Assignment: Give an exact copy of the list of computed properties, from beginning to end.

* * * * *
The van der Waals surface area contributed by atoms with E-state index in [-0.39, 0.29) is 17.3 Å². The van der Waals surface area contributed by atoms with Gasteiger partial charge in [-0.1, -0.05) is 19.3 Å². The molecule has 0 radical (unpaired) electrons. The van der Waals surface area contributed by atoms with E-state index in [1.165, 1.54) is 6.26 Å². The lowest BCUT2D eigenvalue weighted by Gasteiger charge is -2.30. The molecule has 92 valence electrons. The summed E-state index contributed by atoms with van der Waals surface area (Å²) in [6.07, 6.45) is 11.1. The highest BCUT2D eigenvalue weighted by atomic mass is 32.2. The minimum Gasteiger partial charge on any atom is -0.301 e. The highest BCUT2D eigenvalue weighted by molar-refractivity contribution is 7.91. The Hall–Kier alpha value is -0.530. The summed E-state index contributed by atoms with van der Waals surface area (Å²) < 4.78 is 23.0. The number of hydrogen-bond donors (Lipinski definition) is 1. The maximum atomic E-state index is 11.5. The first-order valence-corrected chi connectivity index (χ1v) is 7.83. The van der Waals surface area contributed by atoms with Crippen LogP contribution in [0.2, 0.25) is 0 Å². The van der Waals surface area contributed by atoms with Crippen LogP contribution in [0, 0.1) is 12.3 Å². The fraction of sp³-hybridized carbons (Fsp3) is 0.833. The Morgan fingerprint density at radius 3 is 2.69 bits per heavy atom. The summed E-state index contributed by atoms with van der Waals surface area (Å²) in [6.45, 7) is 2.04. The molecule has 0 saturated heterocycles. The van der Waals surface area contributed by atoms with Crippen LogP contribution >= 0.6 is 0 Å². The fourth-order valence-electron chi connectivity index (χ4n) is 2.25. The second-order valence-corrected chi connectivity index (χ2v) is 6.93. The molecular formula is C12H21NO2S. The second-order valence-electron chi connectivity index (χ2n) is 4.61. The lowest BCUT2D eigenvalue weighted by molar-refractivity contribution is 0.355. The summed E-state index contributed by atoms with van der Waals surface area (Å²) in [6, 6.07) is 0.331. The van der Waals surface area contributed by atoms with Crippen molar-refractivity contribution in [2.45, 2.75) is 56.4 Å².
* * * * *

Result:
The van der Waals surface area contributed by atoms with E-state index in [-0.39, 0.29) is 17.3 Å². The van der Waals surface area contributed by atoms with Gasteiger partial charge in [-0.1, -0.05) is 19.3 Å². The molecule has 0 radical (unpaired) electrons. The van der Waals surface area contributed by atoms with E-state index in [1.165, 1.54) is 6.26 Å². The lowest BCUT2D eigenvalue weighted by Gasteiger charge is -2.30. The molecule has 92 valence electrons. The summed E-state index contributed by atoms with van der Waals surface area (Å²) in [6.07, 6.45) is 11.1. The highest BCUT2D eigenvalue weighted by atomic mass is 32.2. The minimum Gasteiger partial charge on any atom is -0.301 e. The highest BCUT2D eigenvalue weighted by molar-refractivity contribution is 7.91. The Hall–Kier alpha value is -0.530. The summed E-state index contributed by atoms with van der Waals surface area (Å²) < 4.78 is 23.0. The number of hydrogen-bond donors (Lipinski definition) is 1. The maximum atomic E-state index is 11.5. The first-order valence-corrected chi connectivity index (χ1v) is 7.83. The van der Waals surface area contributed by atoms with Crippen LogP contribution in [0.2, 0.25) is 0 Å². The van der Waals surface area contributed by atoms with Crippen LogP contribution in [0, 0.1) is 12.3 Å². The fraction of sp³-hybridized carbons (Fsp3) is 0.833. The Morgan fingerprint density at radius 3 is 2.69 bits per heavy atom. The summed E-state index contributed by atoms with van der Waals surface area (Å²) in [6.45, 7) is 2.04. The molecule has 0 saturated heterocycles. The van der Waals surface area contributed by atoms with Crippen LogP contribution >= 0.6 is 0 Å². The fourth-order valence-electron chi connectivity index (χ4n) is 2.25. The second-order valence-corrected chi connectivity index (χ2v) is 6.93. The molecular formula is C12H21NO2S. The second-order valence-electron chi connectivity index (χ2n) is 4.61. The lowest BCUT2D eigenvalue weighted by molar-refractivity contribution is 0.355. The summed E-state index contributed by atoms with van der Waals surface area (Å²) in [6, 6.07) is 0.331. The van der Waals surface area contributed by atoms with Crippen molar-refractivity contribution in [2.45, 2.75) is 56.4 Å².